Cheese, clogs, canals, tulips, windmills, legalized marijuana, and tall blonde people on bicycles: these are the iconic imagines that typically come to mind when the Netherlands is mentioned. In fact, to many North Americans the Netherlands is synonymous with Amsterdam. When it comes to distinguishing between what is genuinely Dutch and what is a stereotype, the answer isn’t always clear.
Over the past three years, I have studied, worked, and lived in the Netherlands intermittently. Whenever friends or new acquaintances learn about my time spent in the Netherlands, I prepare myself for the series of well-intentioned but misguided questions that inevitably follow. After the last encounter (“so, is everyone just always stoned?”) I decided the time had come to dispel common myths about the Netherlands, once and for all. For the sake of my Dutch friends and family, but also for the cultured and beautiful country itself.
Are Dutch people as attractive, blonde, and rude as we hear?
“Would you like the Dutch answer or the Canadian answer?” asks Groningen University student Pieter Bakker. This question highlights one of the main social differences between Dutch and Canadian culture. Canadians, with our tendency to sugarcoat answers, are often shocked by the Dutch tendency for bluntness. It is not uncommon in Dutch culture to point out flaws in other people’s style, attitude or demeanor, an accepted cultural trait that would be labeled in Canadian society as rude.
“The way we look at it is to save our friends and family from being embarrassed,” Bakker explains. “For example, if you were doing something that seemed stupid, would you rather me hurt your feelings a little bit and tell you, or keep doing it and be embarrassed in front of everyone?” Once visitors to the Netherlands accept the straightforward bluntness that many Dutch people possess, the appeal of being een beetje brutaal (a little brutal) becomes evident.
A valid question. There is not much room in the Dutch culture for passivity, and you will almost always know if you have offended someone. In fact, once visitors to the Netherlands accept the straightforward bluntness that many Dutch people possess, the appeal of being een beetje brutaal (a little brutal) becomes evident. For North Americans, however, this quality can initially be somewhat difficult to understand.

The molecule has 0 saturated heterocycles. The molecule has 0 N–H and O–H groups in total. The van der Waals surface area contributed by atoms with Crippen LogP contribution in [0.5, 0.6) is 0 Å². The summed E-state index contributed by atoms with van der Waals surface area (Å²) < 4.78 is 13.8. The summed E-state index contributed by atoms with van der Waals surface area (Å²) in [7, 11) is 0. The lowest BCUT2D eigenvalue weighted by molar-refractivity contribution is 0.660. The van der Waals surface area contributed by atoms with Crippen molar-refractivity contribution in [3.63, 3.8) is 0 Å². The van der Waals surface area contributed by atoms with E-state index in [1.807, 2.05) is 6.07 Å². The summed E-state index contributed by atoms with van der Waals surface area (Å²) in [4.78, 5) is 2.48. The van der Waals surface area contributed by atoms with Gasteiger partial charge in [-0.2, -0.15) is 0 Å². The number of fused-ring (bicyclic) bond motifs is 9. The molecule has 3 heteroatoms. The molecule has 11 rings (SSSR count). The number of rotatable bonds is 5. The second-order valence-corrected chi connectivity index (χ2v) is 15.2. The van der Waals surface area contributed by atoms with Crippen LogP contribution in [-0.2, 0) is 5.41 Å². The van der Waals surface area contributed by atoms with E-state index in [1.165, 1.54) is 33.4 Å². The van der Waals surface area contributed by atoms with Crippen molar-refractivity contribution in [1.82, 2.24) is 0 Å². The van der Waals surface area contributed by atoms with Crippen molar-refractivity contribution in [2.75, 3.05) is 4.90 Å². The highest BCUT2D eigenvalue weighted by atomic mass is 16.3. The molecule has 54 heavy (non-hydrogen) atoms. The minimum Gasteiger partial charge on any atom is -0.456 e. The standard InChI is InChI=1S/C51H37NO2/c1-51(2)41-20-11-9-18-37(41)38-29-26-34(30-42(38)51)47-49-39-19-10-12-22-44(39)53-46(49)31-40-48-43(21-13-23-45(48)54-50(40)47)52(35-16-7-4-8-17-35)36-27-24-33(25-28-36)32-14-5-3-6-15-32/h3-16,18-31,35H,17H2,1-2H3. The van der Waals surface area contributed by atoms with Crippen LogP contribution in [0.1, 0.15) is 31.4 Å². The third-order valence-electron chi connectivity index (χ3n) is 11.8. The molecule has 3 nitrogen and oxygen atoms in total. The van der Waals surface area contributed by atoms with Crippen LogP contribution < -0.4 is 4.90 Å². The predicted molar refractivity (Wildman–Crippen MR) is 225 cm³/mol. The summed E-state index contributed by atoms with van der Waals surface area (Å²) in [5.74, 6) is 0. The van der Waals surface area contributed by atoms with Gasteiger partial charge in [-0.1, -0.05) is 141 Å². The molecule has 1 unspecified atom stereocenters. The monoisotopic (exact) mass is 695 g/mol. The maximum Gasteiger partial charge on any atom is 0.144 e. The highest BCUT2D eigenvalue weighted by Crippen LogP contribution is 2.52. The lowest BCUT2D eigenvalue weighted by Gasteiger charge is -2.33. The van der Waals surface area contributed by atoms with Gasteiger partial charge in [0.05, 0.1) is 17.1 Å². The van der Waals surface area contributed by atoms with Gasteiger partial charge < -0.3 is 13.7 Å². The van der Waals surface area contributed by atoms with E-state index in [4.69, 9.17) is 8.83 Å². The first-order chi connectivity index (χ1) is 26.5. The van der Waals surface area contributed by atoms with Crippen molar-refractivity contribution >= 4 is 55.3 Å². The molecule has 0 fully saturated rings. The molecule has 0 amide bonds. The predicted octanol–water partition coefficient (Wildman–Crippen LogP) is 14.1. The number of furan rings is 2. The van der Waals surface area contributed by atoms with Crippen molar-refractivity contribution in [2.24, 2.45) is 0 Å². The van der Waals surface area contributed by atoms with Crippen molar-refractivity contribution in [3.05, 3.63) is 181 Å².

“At first making friends with Dutch students was a challenge,” one female international student reports. “There were times when I was even wondering if my Dutch acquaintances liked me at all. But once you get past the initial bluntness…you make friends for life. It can be a bit hard to take at the beginning, though.”
As for the blonde and attractive part, it is no myth. The Dutch are consistently attractive and tall, a product of good hair genes and lots of Dutch milk.
Do Dutch people drink Heineken and smoke marijuana in the Red Light District all day?
While it’s true that the laws for marijuana are more flexible in the Netherlands, prostitution is legal, and there is certainly no shortage of Heineken beer, these activities are more commonly partaken by tourists in Amsterdam than actual Dutch people.
The 2009 Netherlands National Drug Monitor found that while in the past year 5% of Netherlanders over the age of fifteen have used marijuana, over 15% of Canadians have. Furthermore, only 23% of Dutch people have tried marijuana compared to 49% of Canadians. Despite it being legal for Dutch residents to purchase cannabis at registered locations, it appears that comparatively, not many people actually do.
“It’s not interesting,” says one 39-year-old Dutch woman who prefers to remain anonymous. “When something is allowed everywhere, I have no curiosity to try it. A lot of people feel that way here.”
So are the stereotypes about the Netherlands true or not?
Many stereotypes about the Dutch culture serve to frustrate and pigeonhole Netherlanders alike. Yet many of these generalizations are about positive things. Drinking a Heineken beer and nibbling on Gouda cheese after a long day of bicycling through tulip fields and windmills is a spectacular experience for both locals and tourists alike. Add in a few of your attractive, blunt Dutch friends on a sunny terrace overlooking a canal and you have a pretty gezellig (an iconic Dutch word meaning cosy, ambient and special) moment indeed.
Katelyn Verstraten is a 23-year-old Masters student at the University of British Columbia Graduate School of Journalism. Half Dutch and half Canadian, she is an avid runner, traveller, photographer and a lover of all things Netherlands.Add this article to your reading list